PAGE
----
Melting Pot of Beliefs in Colombo
Ronan O’Connell discovers deity in all its diverse forms in the Sri Lankan capital.
In the middle of a Colombo street, four shirtless men are beating drums as a rush of people surge past them. Clutching a long wooden stick, its tip ablaze, an elderly man sways to the percussive beat, his eyes shut and his head tilted to the heavens.
As he balls one hand into a fist and raises it to the sky, the worshipper releases a deep bellow, then lowers his head, opens his eyes and takes off dancing through the dense crowd. He disappears beyond a coloured chariot which is slowly making its way down the street, parting the crush of people.
Aadi Vel is being celebrated in the Sri Lankan city and a street parade is taking place outside Kathiresan Kovil, a beautiful Hindu temple which has a dimly lit interior embellished by brightly coloured flags. This temple, dedicated to the war god Murugan, was built in the mid-19th century following an influx of immigrants from southern India.
The annual Aadi Vel Festival is a Hindu event to mark the Kataragama deity’s victory over evil. The majority of Sri Lankans — some 70 per cent of its 20 million people — are Buddhists. But this is a country that has been shaped by many other nations, chiefly India, England, Holland and Portugal, leaving it with a diverse range of religions, including significant populations of Hindus, Muslims and Roman Catholics. This is reflected in Colombo’s array of religious structures, which range from Buddhist temples to Catholic churches, mosques, Hindu shrines and Protestant churches.
Colombo’s most renowned religious structure is Gangaramaya, a Buddhist complex built in the late 1800s next to the city’s Beira Lake. Its most unusual feature is the Seema Malaka shrine, an assembly hall for monks, which is built over the lake and connected to land by a bridge.
The original Seema Malaka sank into the lake and this modern version was designed in the 70s, its pitched roof and wooden facade giving it a similar appearance to a Japanese Shinto shrine. The main temple is an eclectic structure which fuses architectural styles from India, China and Thailand.
Each month, Gangaramaya is a focal point of Poya Day celebrations, which take place on the day of each full moon throughout the year. Worshippers dress in white as they make offerings to Buddha, who they believe asked his followers to give thanks on every full moon day.
While Gangaramaya is not particularly old in comparison to some of Colombo’s other religious structures, Buddhism has been a key plank of Sri Lankan society for more than 1800 years. Buddhism came under threat in the early 16th century, when some coastal areas of the country were occupied by the Portuguese, who had become a major colonising force in Asia.
It was the Portuguese who brought Roman Catholicism to Sri Lanka, just as they did in countries across Asia, Africa and South America during this era. Yet the most famous church in Colombo is not a Catholic place of worship but rather a 267-year-old Protestant building, Wolvendaal Church, constructed by the Dutch.
As part of a 1638 agreement with a Sri Lankan king, Rajasinghe II, the Dutch were tasked with driving out the Portuguese, who had been in control of swathes of Sri Lanka since the early 16th century. In exchange for this, the Dutch were to get trading rights. But that wasn’t enough for them and, after conquering the Portuguese, by the mid-1600s they controlled most of the nation.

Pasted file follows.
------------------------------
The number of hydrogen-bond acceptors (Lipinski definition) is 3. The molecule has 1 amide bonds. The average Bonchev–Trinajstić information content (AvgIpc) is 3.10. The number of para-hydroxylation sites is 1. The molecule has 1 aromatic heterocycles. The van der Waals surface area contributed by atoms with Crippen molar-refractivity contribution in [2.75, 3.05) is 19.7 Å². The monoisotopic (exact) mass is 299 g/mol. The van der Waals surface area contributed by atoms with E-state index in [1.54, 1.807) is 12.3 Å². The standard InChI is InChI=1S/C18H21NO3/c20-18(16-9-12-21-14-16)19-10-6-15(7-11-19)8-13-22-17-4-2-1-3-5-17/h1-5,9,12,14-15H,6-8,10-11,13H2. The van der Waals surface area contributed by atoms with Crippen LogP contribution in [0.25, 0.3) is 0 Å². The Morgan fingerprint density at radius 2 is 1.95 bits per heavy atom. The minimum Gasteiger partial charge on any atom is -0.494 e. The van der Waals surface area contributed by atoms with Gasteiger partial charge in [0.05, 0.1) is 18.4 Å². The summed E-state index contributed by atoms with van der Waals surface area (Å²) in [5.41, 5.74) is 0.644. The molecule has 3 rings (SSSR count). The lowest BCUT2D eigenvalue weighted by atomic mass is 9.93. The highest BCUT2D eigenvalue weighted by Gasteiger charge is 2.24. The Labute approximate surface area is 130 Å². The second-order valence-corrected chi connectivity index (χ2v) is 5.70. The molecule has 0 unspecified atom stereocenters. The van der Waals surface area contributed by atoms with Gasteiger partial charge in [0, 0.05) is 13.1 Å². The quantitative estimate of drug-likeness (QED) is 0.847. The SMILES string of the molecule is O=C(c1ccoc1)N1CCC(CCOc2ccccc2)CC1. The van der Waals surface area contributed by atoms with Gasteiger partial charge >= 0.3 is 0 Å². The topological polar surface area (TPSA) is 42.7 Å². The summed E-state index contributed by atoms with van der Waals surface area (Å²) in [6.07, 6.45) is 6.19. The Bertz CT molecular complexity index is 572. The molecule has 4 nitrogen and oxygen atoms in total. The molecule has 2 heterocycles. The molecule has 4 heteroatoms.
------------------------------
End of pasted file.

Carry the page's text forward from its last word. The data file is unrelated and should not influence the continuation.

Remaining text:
In 1749, the Dutch built Wolvendaal Church in what was then an untamed patch of land on the outskirts of Colombo. The area was so wild it was inhabited by packs of jackals, mistaken as wolves, which prompted the naming of the church. These days the quite well-preserved Wolvendaal church still serves the local Protestant congregation.
With its terracotta roof contrasting against whitewashed walls, the building is a popular tourist site. Its interior is equally attractive, thanks to its stone floors, ancient chandeliers and impressively crafted wooden pulpit. The minimalist architecture and interior makes these features stand out even more.
There is nothing understated, however, about Colombo’s Jami Ul-Alfar Mosque, with its distinctive red-and-white striped facade. In the heart of the city’s buzzing Pettah market area, the mosque’s interior is a maze-like design with many halls, offices and prayer nooks. It was built in 1908, at a time when the city’s Muslim population began to grow.
Many of these worshippers are descendants of the Arab traders who settled in Sri Lanka in the 15th century, particularly in Colombo, due to its busy port. But the Portuguese treated Muslims harshly during their reign and many Arabs left the big port cities to live in the countryside.
While Sri Lanka is far from being trouble-free, Colombo now is largely a safe city where religions generally coexist. This is of benefit to tourists, who can peacefully admire its many and varied religious structures.
Colombo’s Poya Day festivals are wonderful spectacles for tourists to witness, with worshippers flocking to Buddhist temples across the city each month on the day of the full moon.
Perhaps Sri Lanka’s most famous temple is the Temple of the Tooth in the central highlands city of Kandy, a beautiful hill retreat that’s just over three hours by bus from Colombo.
For some respite from the crowds and traffic of down- town Colombo, travel 15km south along the coast to the traditional beach resort town of Mt Lavinia.
Courtesy: The West Australian of April 18, 2016